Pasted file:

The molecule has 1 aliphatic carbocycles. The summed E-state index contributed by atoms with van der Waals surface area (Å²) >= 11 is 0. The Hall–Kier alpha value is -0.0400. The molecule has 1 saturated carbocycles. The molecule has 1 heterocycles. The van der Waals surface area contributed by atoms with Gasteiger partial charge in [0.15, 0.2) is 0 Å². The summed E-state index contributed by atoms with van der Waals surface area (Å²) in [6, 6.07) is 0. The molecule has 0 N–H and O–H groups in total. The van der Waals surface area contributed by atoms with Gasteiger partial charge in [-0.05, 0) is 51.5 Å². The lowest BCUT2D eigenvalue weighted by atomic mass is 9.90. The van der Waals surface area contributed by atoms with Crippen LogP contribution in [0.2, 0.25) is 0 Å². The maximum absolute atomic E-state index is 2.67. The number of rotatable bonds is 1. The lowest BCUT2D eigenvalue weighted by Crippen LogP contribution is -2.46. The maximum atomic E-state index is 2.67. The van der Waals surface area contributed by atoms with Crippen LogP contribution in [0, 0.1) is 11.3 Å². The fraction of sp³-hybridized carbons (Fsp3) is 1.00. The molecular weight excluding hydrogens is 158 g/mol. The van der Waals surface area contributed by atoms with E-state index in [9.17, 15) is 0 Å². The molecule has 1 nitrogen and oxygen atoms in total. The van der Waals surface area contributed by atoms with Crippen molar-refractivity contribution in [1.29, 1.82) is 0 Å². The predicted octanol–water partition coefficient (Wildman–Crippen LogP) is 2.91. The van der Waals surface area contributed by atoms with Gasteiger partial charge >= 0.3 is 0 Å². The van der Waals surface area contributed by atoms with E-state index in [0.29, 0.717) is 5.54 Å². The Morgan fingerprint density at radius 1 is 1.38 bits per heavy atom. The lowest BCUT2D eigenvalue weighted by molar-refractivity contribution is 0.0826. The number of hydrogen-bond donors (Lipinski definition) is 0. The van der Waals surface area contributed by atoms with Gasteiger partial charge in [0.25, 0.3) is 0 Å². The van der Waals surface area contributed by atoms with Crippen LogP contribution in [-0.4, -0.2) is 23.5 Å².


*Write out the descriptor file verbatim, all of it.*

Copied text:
The molecule has 1 aliphatic carbocycles. The summed E-state index contributed by atoms with van der Waals surface area (Å²) >= 11 is 0. The Hall–Kier alpha value is -0.0400. The molecule has 1 saturated carbocycles. The molecule has 1 heterocycles. The van der Waals surface area contributed by atoms with Gasteiger partial charge in [0.15, 0.2) is 0 Å². The summed E-state index contributed by atoms with van der Waals surface area (Å²) in [6, 6.07) is 0. The molecule has 0 N–H and O–H groups in total. The van der Waals surface area contributed by atoms with Gasteiger partial charge in [-0.05, 0) is 51.5 Å². The lowest BCUT2D eigenvalue weighted by atomic mass is 9.90. The van der Waals surface area contributed by atoms with Crippen LogP contribution in [0.2, 0.25) is 0 Å². The maximum absolute atomic E-state index is 2.67. The number of rotatable bonds is 1. The lowest BCUT2D eigenvalue weighted by Crippen LogP contribution is -2.46. The maximum atomic E-state index is 2.67. The van der Waals surface area contributed by atoms with Crippen LogP contribution in [0, 0.1) is 11.3 Å². The fraction of sp³-hybridized carbons (Fsp3) is 1.00. The molecular weight excluding hydrogens is 158 g/mol. The van der Waals surface area contributed by atoms with E-state index in [9.17, 15) is 0 Å². The molecule has 1 nitrogen and oxygen atoms in total. The van der Waals surface area contributed by atoms with Crippen molar-refractivity contribution in [1.29, 1.82) is 0 Å². The predicted octanol–water partition coefficient (Wildman–Crippen LogP) is 2.91. The van der Waals surface area contributed by atoms with Gasteiger partial charge >= 0.3 is 0 Å². The van der Waals surface area contributed by atoms with E-state index in [0.29, 0.717) is 5.54 Å². The Morgan fingerprint density at radius 1 is 1.38 bits per heavy atom. The lowest BCUT2D eigenvalue weighted by molar-refractivity contribution is 0.0826. The number of hydrogen-bond donors (Lipinski definition) is 0. The van der Waals surface area contributed by atoms with Gasteiger partial charge in [0.25, 0.3) is 0 Å². The van der Waals surface area contributed by atoms with Crippen LogP contribution in [-0.4, -0.2) is 23.5 Å².